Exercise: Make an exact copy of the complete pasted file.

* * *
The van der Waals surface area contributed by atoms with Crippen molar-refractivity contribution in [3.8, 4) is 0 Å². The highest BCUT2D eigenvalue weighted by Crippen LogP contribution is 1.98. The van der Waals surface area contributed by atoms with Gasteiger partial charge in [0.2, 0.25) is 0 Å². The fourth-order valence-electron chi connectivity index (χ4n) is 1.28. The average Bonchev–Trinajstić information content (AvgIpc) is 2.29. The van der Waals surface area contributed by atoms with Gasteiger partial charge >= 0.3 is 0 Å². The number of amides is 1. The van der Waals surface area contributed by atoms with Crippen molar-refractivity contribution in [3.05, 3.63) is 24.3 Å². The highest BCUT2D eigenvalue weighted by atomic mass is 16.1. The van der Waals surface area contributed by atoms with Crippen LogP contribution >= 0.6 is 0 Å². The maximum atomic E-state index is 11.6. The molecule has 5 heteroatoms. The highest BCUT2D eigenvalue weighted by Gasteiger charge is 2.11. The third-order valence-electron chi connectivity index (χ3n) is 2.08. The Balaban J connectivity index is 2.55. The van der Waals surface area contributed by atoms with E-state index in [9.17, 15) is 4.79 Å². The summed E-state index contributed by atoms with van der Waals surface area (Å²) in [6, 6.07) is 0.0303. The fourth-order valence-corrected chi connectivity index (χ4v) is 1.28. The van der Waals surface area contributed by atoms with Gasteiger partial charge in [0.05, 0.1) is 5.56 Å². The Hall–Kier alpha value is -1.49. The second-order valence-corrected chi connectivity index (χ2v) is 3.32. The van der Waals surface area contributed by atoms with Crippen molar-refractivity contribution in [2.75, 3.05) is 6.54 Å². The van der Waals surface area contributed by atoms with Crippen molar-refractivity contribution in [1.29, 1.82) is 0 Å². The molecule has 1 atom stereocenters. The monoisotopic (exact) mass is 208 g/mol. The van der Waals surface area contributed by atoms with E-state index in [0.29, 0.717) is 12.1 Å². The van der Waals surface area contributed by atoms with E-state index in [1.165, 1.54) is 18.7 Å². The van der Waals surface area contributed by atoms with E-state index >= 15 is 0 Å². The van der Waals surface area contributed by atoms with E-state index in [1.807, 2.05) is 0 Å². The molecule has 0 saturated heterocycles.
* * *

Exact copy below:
The van der Waals surface area contributed by atoms with Crippen molar-refractivity contribution in [3.8, 4) is 0 Å². The highest BCUT2D eigenvalue weighted by Crippen LogP contribution is 1.98. The van der Waals surface area contributed by atoms with Gasteiger partial charge in [0.2, 0.25) is 0 Å². The fourth-order valence-electron chi connectivity index (χ4n) is 1.28. The average Bonchev–Trinajstić information content (AvgIpc) is 2.29. The van der Waals surface area contributed by atoms with Gasteiger partial charge >= 0.3 is 0 Å². The number of amides is 1. The van der Waals surface area contributed by atoms with Crippen molar-refractivity contribution in [3.05, 3.63) is 24.3 Å². The highest BCUT2D eigenvalue weighted by atomic mass is 16.1. The van der Waals surface area contributed by atoms with Crippen LogP contribution >= 0.6 is 0 Å². The maximum atomic E-state index is 11.6. The molecule has 5 heteroatoms. The highest BCUT2D eigenvalue weighted by Gasteiger charge is 2.11. The third-order valence-electron chi connectivity index (χ3n) is 2.08. The Balaban J connectivity index is 2.55. The van der Waals surface area contributed by atoms with E-state index in [9.17, 15) is 4.79 Å². The summed E-state index contributed by atoms with van der Waals surface area (Å²) in [6, 6.07) is 0.0303. The fourth-order valence-corrected chi connectivity index (χ4v) is 1.28. The van der Waals surface area contributed by atoms with Gasteiger partial charge in [0.05, 0.1) is 5.56 Å². The Hall–Kier alpha value is -1.49. The second-order valence-corrected chi connectivity index (χ2v) is 3.32. The van der Waals surface area contributed by atoms with Crippen molar-refractivity contribution in [2.75, 3.05) is 6.54 Å². The van der Waals surface area contributed by atoms with Crippen molar-refractivity contribution in [1.29, 1.82) is 0 Å². The molecule has 1 atom stereocenters. The monoisotopic (exact) mass is 208 g/mol. The van der Waals surface area contributed by atoms with E-state index in [0.29, 0.717) is 12.1 Å². The van der Waals surface area contributed by atoms with E-state index in [1.165, 1.54) is 18.7 Å². The van der Waals surface area contributed by atoms with E-state index >= 15 is 0 Å². The van der Waals surface area contributed by atoms with E-state index in [1.807, 2.05) is 0 Å². The molecule has 0 saturated heterocycles.